Students interested in attending graduate school can take advantage of a series of workshops to help them better understand the process of applying to programs – including the requirement of the Graduate Record Exam.
Northern Michigan University’s College of Graduate Studies and Research hosted a virtual workshop on Wednesday, Jan. 19. The workshop, “All about Graduate School – Planning, Applying, and Expectations”, was held on Zoom from noon to 1 p.m. The event featured a student speaker from the School of Health and Human Performance who briefly spoke about their experience with the application process. Heather Pickett, director of graduate enrollment and marketing, presented the workshop.
Pickett covered application requirements, the application timeline, different ways to fund for school and general graduate school requirements. Students can expect to learn how to write a thesis, who will be on their thesis committee and how keeping yourself healthy and well is important during these stressful times, said Pickett. All students, undergraduate and graduate were encouraged to attend.
“It’s a really good idea to just get a little heads up of what to expect and to not be caught off guard with expectations they’ll be looking at for applications,” said Pickett. “Students who end up applying to graduate school ought to be thinking about it when they are juniors in their undergrad.”
Pickett encourages juniors wanting to get ahead to attend these workshops and suggests researching programs in advance to narrow down what type of program they want to do.
“If you don’t spend time kind of talking to people in those positions or faculty at those programs, then it’s hard to really get a sense of what they’d be really getting into,” said Pickett.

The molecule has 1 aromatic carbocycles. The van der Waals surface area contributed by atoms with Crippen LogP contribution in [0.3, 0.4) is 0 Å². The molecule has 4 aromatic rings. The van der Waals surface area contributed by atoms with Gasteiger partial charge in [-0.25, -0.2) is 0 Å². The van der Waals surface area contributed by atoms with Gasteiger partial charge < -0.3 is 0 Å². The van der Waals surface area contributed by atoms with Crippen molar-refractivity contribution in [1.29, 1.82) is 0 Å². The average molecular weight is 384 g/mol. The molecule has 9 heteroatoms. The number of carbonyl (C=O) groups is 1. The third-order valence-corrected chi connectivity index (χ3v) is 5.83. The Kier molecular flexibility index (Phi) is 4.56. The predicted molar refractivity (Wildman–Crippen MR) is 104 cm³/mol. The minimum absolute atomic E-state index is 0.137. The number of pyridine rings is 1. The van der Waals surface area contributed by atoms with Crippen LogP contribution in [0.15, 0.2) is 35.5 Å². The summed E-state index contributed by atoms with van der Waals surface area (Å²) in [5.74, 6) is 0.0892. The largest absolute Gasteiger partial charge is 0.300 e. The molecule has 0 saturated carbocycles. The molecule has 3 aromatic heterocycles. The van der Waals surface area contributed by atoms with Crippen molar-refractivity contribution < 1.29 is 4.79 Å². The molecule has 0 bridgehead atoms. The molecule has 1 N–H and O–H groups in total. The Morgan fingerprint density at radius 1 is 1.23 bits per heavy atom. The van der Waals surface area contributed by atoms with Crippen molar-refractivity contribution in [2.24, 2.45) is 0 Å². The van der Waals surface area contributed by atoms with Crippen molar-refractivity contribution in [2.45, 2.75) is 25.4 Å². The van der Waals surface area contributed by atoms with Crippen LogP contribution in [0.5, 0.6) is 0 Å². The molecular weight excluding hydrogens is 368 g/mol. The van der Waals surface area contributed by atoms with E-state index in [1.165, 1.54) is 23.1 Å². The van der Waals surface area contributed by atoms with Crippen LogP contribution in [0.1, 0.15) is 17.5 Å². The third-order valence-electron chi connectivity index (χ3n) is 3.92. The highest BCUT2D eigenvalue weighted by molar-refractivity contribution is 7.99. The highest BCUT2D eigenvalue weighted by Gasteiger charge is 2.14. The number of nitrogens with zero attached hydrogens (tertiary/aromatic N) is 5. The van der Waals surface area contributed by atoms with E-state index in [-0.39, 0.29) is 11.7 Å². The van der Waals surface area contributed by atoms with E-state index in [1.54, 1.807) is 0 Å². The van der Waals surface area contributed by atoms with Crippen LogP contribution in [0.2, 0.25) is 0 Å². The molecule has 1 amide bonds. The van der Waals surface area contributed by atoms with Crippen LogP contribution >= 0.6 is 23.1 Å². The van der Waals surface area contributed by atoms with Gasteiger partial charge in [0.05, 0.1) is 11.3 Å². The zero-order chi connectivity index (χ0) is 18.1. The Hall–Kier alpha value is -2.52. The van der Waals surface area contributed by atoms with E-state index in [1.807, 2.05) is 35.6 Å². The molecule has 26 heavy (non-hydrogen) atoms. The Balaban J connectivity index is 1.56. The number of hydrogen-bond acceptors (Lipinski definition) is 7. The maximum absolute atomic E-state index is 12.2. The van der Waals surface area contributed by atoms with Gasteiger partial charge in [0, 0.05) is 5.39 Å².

Spending time talking to faculty and reaching out to programs is an important part of the narrowing process. If students might think they’d be interested in programs elsewhere, it will help in deciding which program to choose, said Pickett.
Students seeking help in other areas of the application process, such as the Graduate Record Examination, can attend free prep classes online. The GRE is required for prospective applicants for an academic masters or Ph.D.
The GRE covers three sections: an analytical writing assessment, a quantitative section and a verbal section. Andrew A. Poe, professor in the mathematics and computer science department holds these classes every Monday and Tuesday at 5 p.m. over Zoom.
“A lot of schools don’t require it right now because of COVID. A number of schools are making GRE optional,” said Poe.
A lot of students are still interested in taking the exam despite it becoming optional for a number of schools due to COVID-19 restrictions, said Poe.
“You don’t have to sign up. You just have to show up, you just come whenever you feel like coming and then we cover the entire GRE general test over the course of a semester,” said Poe. Students can get involved by contacting Poe at [email protected] for more information.
Poe recommends taking the GRE during a students’ third academic year when they feel comfortable and to have scores ready to go for when the application process starts. The exam spans roughly three hours long. Students can find more information on the GRE’s Website.
Students who missed the event can find the recorded video on the CGSR Website.
Contact Heather Pickett for more information or questions at [email protected] or 906-227-2538.